(Reuters) - England’s Premier League must reconsider its position on limiting clubs to making only three substitutions per match as injuries mount amid a congested schedule, national team boss Gareth Southgate has said.
Soccer’s rule-making body, the International Football Association Board (IFAB), gave leagues the option of continuing to use five substitutes per match in the 2020-21 campaign after introducing the system earlier this year, with games coming thick and fast after the COVID-19 pandemic truncated the length of the season.
While other top European leagues have taken up that option, Premier League clubs voted against it, though Southgate’s call echoed complaints from a chorus of club managers asking for a change following injuries to England internationals Jordan Henderson, Raheem Sterling and Ben Chilwell.
“We were able to make five changes against Belgium, we made four in the end and clubs don’t have that option,” Southgate told reporters.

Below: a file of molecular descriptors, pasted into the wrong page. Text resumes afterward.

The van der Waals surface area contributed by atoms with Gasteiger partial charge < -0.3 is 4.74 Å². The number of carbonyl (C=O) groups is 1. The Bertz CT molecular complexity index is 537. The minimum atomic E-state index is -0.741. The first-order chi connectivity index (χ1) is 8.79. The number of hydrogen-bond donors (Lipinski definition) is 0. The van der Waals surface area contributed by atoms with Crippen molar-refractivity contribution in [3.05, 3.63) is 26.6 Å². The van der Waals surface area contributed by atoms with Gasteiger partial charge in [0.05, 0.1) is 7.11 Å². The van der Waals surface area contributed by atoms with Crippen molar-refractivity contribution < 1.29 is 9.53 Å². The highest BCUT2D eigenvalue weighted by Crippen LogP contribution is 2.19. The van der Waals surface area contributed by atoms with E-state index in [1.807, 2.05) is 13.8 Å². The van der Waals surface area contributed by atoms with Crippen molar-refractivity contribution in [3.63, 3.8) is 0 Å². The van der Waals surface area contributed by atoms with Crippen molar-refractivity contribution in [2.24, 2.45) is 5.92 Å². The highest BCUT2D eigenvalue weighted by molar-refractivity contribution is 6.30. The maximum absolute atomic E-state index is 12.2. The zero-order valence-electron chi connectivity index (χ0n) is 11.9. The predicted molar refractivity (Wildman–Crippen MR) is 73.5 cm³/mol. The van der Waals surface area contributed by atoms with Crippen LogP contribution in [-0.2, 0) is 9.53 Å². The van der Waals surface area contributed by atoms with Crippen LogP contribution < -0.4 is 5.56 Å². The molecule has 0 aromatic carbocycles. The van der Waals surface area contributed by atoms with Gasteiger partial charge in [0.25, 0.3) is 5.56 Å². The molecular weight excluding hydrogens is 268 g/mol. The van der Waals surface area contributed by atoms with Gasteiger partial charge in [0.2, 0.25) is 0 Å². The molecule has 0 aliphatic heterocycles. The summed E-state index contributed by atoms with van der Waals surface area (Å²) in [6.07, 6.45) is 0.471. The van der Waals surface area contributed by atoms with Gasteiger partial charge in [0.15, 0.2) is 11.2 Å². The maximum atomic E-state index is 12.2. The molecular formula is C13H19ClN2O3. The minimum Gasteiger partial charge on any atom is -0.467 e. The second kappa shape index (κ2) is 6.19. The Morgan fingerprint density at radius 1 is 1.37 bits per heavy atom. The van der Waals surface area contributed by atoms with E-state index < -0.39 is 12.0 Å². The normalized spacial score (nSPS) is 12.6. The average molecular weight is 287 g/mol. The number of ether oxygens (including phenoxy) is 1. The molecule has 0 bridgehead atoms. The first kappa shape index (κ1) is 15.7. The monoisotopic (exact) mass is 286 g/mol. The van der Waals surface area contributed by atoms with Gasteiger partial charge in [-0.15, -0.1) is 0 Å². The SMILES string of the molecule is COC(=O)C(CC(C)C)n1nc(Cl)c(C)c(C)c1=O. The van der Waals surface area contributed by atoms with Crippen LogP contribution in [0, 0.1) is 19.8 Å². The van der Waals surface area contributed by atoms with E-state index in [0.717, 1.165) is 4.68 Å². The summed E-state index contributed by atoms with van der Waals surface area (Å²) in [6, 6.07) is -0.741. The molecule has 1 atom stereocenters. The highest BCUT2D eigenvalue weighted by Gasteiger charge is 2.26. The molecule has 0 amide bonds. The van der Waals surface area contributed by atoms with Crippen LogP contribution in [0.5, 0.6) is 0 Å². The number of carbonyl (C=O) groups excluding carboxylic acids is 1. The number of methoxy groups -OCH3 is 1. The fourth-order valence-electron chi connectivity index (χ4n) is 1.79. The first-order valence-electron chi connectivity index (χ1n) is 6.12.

“What will it take for that to change? There were a couple of less serious injuries against Belgium but what do we do? Wait until we get a load of really nasty ones?”
Southgate said England had been forced to give players extra days’ recovery and also tapered their training schedules as the country’s hopes of qualifying for the Nations League finals were dashed after Sunday’s 2-0 defeat by Belgium.
“I have to be fair to the club managers. They are their players firstly and they have the right to play them as they see fit,” he added.
“(Injuries are) a worry in the longer term because with no winter break, something has to give.”
Liverpool’s Juergen Klopp and Manchester City’s Pep Guardiola have been critical of the Premier League this season for not looking after the players following the switch back to a maximum of three substitutes.
England host Iceland on Wednesday in their final Nations League group stage game.
Reporting by Rohith Nair in Bengaluru; Editing by Kenneth Maxwell
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